Methods of Manufacture for TIMs
The discrete nature of TIM systems requires the use of some form of scaffold during manufacturing. The use of such scaffolds is common in the construction of arches and dome structures where self-weight is a central feature. For the engineering TIM systems of interest here, the topological interlocking geometry introduces additional constraints. On the other hand, there is no need to restrict considerations to the rigid scaffolds of civil engineering. For manufacturing of TIMs by assembly, the starting point is a plurality of (polyhedra) unit elements. Such unit elements can be produced by a range of methods, including conventional computer numerical control (CNC) machining, casting , or additive manufacturing .
Directional Pick and Place.
Pick-and-place assembly processes use machine tools to place individual parts on predefined locations. Commonly, the individual parts are moved along the direction orthogonal to the assembly plane, and individual parts are not in contact with each other. For TIM systems assemblies, this basic pick-and-place approach is not possible as the interlocking geometry of the unit elements and the specific periodicity of the assembly (Fig. 1) introduces two additional constraints. To account for these constraints, a pick-and-place process for TIMs needs to consider directionality of both the unit elements in the assembly plane and the positioning approach, and embed both steps into the assembly sequence.
For TIM assembly, unit elements need not be placed only in the assembly plane, but subsequent directed motion in the assembly plane is necessary to achieve the topological interlocking geometry. Furthermore, unit elements need to be positioned in specific orientation. As an example, for the assembly of Fig. 1, tetrahedra are positioned with two edges aligned with the assembly plane. These two edges are orthogonal to each other. Based on these two geometric features, the assembly approach requires that 0 deg and 90 deg oriented tetrahedra, respectively, are moved along one of the assembly plane in alternate sequence (Fig. 2). In the assembly process depicted in Fig. 2, gravity provides the directionality for the assembly. A U-shaped rigid scaffold provides the constraint during assembly. The frame is made of pieces possessing prismatic shape such that their cross section engages with the sides of the TIM assembly. Tetrahedra are positioned in the drop plane and placed in a sequence of alternating 0 deg and 90 deg. Once the desired assembly is completed, the fourth edge of the frame is put in place to constrain the assembly and a complete TIM system is obtained. This approach has been documented as successful for the assembly of TIM systems for civil engineering applications, i.e., the construction of a TIM wall for a building structure .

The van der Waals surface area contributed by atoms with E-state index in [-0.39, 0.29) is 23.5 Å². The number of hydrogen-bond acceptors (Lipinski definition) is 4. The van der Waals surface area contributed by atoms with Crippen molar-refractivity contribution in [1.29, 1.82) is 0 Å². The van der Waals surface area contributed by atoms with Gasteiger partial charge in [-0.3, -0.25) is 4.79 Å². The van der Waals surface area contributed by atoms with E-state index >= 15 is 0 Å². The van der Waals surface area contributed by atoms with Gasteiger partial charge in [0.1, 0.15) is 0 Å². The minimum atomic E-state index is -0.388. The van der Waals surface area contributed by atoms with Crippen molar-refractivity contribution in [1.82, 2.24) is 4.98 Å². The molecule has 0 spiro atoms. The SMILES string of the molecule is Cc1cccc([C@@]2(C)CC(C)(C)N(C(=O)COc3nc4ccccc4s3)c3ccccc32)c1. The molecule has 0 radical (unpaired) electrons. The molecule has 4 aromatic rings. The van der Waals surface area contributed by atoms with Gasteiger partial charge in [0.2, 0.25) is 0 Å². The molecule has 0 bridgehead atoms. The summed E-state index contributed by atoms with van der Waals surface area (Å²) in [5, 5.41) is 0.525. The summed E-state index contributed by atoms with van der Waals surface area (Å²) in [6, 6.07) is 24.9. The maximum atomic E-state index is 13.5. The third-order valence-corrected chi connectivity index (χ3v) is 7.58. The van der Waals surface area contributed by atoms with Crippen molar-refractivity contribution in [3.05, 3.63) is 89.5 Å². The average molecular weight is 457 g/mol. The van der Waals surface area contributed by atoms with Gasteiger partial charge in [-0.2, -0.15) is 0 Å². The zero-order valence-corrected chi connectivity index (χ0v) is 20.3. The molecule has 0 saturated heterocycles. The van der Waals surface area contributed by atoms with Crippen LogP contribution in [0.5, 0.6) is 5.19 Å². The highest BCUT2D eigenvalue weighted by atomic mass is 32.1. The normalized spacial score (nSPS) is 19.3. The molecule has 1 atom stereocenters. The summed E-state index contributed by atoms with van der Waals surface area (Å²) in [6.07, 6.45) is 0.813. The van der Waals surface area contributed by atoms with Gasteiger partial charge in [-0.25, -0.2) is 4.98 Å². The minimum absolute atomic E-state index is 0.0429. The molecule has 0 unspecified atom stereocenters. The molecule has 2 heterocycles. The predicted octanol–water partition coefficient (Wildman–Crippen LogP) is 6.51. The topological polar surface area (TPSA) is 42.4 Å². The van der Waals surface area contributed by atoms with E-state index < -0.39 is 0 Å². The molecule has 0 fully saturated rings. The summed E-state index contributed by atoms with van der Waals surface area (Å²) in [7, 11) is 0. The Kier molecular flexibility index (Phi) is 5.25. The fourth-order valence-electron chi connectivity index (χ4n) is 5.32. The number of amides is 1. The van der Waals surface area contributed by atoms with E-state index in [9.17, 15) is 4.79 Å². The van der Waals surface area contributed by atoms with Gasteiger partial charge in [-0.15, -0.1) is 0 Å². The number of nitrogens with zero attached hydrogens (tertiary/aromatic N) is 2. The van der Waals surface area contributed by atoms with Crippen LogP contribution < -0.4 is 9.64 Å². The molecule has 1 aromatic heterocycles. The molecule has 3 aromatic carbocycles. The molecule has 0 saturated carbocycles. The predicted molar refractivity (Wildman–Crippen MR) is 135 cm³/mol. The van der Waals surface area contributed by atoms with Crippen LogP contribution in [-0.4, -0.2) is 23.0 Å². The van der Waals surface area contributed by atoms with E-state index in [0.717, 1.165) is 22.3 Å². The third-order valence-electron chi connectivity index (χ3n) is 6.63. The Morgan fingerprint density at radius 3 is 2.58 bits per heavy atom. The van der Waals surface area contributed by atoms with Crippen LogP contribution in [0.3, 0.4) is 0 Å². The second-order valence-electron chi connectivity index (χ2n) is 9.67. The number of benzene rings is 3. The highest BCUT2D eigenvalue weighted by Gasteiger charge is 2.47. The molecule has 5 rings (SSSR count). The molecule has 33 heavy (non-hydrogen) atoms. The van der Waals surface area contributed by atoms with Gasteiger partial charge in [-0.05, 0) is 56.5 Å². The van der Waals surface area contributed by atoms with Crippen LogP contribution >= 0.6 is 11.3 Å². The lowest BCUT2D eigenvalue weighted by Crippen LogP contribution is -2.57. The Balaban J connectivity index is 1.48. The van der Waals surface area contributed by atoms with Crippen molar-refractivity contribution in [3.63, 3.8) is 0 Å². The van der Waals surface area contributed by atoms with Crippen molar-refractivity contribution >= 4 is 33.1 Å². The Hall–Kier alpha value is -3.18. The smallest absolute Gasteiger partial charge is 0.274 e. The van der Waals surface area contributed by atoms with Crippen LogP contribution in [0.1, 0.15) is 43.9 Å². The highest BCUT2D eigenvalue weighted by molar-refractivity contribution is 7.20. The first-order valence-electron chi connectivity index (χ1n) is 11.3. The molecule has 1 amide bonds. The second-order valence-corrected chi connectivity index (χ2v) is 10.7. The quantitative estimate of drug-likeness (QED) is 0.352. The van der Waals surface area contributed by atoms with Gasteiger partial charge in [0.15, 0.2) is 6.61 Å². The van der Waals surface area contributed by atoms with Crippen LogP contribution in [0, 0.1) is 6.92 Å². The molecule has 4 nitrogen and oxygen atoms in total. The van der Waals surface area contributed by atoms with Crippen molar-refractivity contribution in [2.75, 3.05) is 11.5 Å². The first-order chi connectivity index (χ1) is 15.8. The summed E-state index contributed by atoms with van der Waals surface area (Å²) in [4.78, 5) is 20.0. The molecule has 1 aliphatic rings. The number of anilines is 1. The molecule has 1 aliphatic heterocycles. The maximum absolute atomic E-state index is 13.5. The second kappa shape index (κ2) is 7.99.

Instead of using gravity, a rigid scaffold plane with an inscribed template can be used to provide directionality. Then, the assembly plane is not constrained to the direction perpendicular to ground. Figure 3 depicts the assembly on such a scaffold. The assembly process of a TIM based on n × n tetrahedra units is enabled by a scaffold consisting of n × n square pyramids which are positioned on a square grid. The edge of each of the square pyramids equals half of the tetrahedra edge length. In the embodiment of the process shown in Fig. 3, a robotic system equipped with a vacuum gripping system was used to pick up unit elements from a source, transport these to the assembly scaffold, and place them with alternating 0 deg and 90 deg orientation. The template provides two orthogonal assembly motions for the tetrahedra which need to be moved sequentially in alternating assembly directions corresponding to their 0 deg and 90 deg orientation relative to the scaffold. There exist TIM configurations, e.g., osteomorphic bricks  and truncated tetrahedra, where the support against tipping of the unit elements is not required and assembly can be performed on a flat scaffold but the principles of directionality embedded in the template remain in place for these cases as well. TIM systems are not restricted to be planar. If the geometry of the unit element is appropriately distorted, complex TIM shapes can be achieved. In such cases, the scaffold is not restricted to be planar . When considering robotic TIM assembly processes, speeds and scales are defined by the capabilities of the robotic devices employed, with typical assembly rates of 100–1000 unit elements per minute. Once the assembly is complete, the TIM system can be confined externally and be lifted off the template (Fig. 4(a)). Alternatively, the scaffold can become a functional part of the TIM system. In Ref. , the authors report on a sandwich panel with a core made of a TIM system based on osteomorphic brick (Fig. 4(b)). In such a hybrid TIM system, the scaffold then becomes one of the facesheets.